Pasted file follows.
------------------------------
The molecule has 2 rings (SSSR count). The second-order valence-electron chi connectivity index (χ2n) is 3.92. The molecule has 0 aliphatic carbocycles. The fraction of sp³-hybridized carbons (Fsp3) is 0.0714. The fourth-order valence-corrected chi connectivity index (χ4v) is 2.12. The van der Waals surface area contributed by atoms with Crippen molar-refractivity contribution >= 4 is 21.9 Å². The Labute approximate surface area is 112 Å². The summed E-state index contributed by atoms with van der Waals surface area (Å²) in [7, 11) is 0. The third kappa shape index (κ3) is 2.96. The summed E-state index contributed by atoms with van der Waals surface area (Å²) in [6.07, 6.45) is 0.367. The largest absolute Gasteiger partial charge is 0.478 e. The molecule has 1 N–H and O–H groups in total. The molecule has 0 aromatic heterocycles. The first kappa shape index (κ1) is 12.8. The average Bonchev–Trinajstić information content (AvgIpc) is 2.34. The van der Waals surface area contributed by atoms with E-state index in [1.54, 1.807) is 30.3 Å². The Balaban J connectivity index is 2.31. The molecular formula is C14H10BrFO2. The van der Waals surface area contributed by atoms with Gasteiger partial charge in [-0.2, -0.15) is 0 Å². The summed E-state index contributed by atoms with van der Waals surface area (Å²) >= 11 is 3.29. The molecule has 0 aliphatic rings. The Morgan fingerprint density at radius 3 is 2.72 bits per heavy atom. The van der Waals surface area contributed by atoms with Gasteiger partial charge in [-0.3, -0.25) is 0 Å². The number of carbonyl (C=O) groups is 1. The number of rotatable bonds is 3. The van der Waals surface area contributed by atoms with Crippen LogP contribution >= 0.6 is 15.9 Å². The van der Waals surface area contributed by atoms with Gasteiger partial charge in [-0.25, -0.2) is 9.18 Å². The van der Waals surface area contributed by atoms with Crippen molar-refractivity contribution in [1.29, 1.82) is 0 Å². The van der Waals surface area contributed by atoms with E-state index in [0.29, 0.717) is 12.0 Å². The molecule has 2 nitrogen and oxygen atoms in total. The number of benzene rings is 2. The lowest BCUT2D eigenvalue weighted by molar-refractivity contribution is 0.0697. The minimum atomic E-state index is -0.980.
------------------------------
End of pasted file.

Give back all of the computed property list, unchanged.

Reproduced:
The molecule has 2 rings (SSSR count). The second-order valence-electron chi connectivity index (χ2n) is 3.92. The molecule has 0 aliphatic carbocycles. The fraction of sp³-hybridized carbons (Fsp3) is 0.0714. The fourth-order valence-corrected chi connectivity index (χ4v) is 2.12. The van der Waals surface area contributed by atoms with Crippen molar-refractivity contribution >= 4 is 21.9 Å². The Labute approximate surface area is 112 Å². The summed E-state index contributed by atoms with van der Waals surface area (Å²) in [7, 11) is 0. The third kappa shape index (κ3) is 2.96. The summed E-state index contributed by atoms with van der Waals surface area (Å²) in [6.07, 6.45) is 0.367. The largest absolute Gasteiger partial charge is 0.478 e. The molecule has 1 N–H and O–H groups in total. The molecule has 0 aromatic heterocycles. The first kappa shape index (κ1) is 12.8. The average Bonchev–Trinajstić information content (AvgIpc) is 2.34. The van der Waals surface area contributed by atoms with E-state index in [1.54, 1.807) is 30.3 Å². The Balaban J connectivity index is 2.31. The molecular formula is C14H10BrFO2. The van der Waals surface area contributed by atoms with Gasteiger partial charge in [-0.2, -0.15) is 0 Å². The summed E-state index contributed by atoms with van der Waals surface area (Å²) >= 11 is 3.29. The molecule has 0 aliphatic rings. The Morgan fingerprint density at radius 3 is 2.72 bits per heavy atom. The van der Waals surface area contributed by atoms with Gasteiger partial charge in [-0.3, -0.25) is 0 Å². The number of carbonyl (C=O) groups is 1. The number of rotatable bonds is 3. The van der Waals surface area contributed by atoms with Crippen LogP contribution >= 0.6 is 15.9 Å². The van der Waals surface area contributed by atoms with Gasteiger partial charge in [-0.25, -0.2) is 9.18 Å². The van der Waals surface area contributed by atoms with Crippen molar-refractivity contribution in [1.29, 1.82) is 0 Å². The van der Waals surface area contributed by atoms with E-state index in [0.29, 0.717) is 12.0 Å². The molecule has 2 nitrogen and oxygen atoms in total. The number of benzene rings is 2. The lowest BCUT2D eigenvalue weighted by molar-refractivity contribution is 0.0697. The minimum atomic E-state index is -0.980.